Bus Rapid Transit (BRT)
Advice & Buy

Bus Rapid Transit (BRT)

The flexible traffic concept.

Bus Rapid Transit (BRT) is a high-quality bus-based transit system that delivers fast, comfortable, and cost-effective mobility services. BRT achieves this thanks to dedicated bus lanes, a fast and high-frequency service and a focus on marketing and customer service.*

Since the first system entered service in the city of Curitiba, Brazil, in 1974, Bus Rapid Transit has enjoyed increasing success worldwide. For BRT there are no standard solutions. Quite on the contrary, one of the essential success factors of the system is its ability to adapt flexibly to the specific conditions of each individual city. Today BRT systems are operated on all the continents and in the most diverse cities – from mega-cities like Istanbul, Rio de Janeiro and Mexico City to smaller European cities like Strasbourg and Nantes in France.

At Mercedes-Benz we are firmly convinced of the benefits offered by BRT as an attractive, cost-efficient transit system for cities all around the world. We want to tell everybody about all the success stories and the advantages of the existing BRT systems in order to increase the popularity of BRT as a particularly economically-efficient mode of transport.

Together with diverse partners and in close cooperation with all concerned, our BRT team of experts accompany city authorities for the development and planning of their BRT systems.

With our broad product portfolio, our experience in the maintenance and after-sales sectors, as well as our customised financing conditions, our integrated approach meets the expectations of our customers.

In relation to the Bus Rapid Transit (BRT) system Mercedes-Benz applies a comprehensive approach. Thanks to our year-long experience with BRT we are well-acquainted with the factors that lead to success as well as the risks of the system. We offer a comprehensive package consisting of vehicles as well as financing and financing services for BRT projects, which contributes towards the successful introduction of BRT systems.

The introduction of a BRT system is a complex matter as the system design depends on the needs of passengers and operators. External factors such as local legislation, environmental and energy rules and regulations constitute the framework within which the system has to operate.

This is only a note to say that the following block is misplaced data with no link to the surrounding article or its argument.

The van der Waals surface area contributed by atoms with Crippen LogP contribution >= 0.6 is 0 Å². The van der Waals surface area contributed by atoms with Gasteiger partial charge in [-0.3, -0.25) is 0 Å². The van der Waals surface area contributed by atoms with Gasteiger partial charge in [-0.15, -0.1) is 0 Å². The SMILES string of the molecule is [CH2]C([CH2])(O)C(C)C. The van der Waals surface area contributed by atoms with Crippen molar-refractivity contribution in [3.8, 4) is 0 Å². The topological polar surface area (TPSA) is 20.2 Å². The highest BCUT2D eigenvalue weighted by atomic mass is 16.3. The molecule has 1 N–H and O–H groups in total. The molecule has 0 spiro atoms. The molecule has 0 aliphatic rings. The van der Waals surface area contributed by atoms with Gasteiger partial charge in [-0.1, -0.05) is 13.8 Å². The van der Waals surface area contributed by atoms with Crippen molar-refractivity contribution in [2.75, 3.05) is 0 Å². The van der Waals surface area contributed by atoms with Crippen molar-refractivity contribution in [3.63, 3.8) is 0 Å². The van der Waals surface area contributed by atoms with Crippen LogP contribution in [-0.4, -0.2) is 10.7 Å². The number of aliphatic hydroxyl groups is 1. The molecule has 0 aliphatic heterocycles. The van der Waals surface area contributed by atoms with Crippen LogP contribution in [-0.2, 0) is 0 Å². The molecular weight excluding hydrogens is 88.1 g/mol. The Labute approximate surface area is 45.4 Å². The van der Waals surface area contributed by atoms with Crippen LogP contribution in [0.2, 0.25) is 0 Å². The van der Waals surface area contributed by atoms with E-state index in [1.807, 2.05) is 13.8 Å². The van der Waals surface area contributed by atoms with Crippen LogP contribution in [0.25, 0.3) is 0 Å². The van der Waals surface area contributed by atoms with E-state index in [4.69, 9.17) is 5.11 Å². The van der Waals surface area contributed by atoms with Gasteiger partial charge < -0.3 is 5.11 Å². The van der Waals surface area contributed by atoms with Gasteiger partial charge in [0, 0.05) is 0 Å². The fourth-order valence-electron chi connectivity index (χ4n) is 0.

Urban mobility.

Urban mobility.

We know that the requirements for urban mobility differ from one city to another. We know that local authorities and urban planners are the ones who know their city and its specific traffic situation best. At Mercedes-Benz we collect best-practice examples for BRT projects from around the world and study them in terms of their success factors and possible risks. Thanks to our year-long experience we know how BRT systems have been implemented successfully and how potential hurdles have been tackled. We make valuable suggestions and help you to design the system optimally.

The BRT expert team.

The BRT expert team.

The BRT expert team consists of specialists in transport, traffic and urban planning who operate globally. As your partner for customised BRT solutions, we provide support in all aspects of designing and planning, from analysis and development through to implementation. We act as a competent support for your needs, questions and ideas throughout the entire process.
 

 

Since 2008 more than half of the world's population lives in cities. UNO expects this number to increase to about 70 percent by 2050 as the world population increases. The desire by people to be mobile is growing—even in booming metropolitan regions. This challenging situation can no longer be resolved by private transport. BRT provides a way out of the gridlock.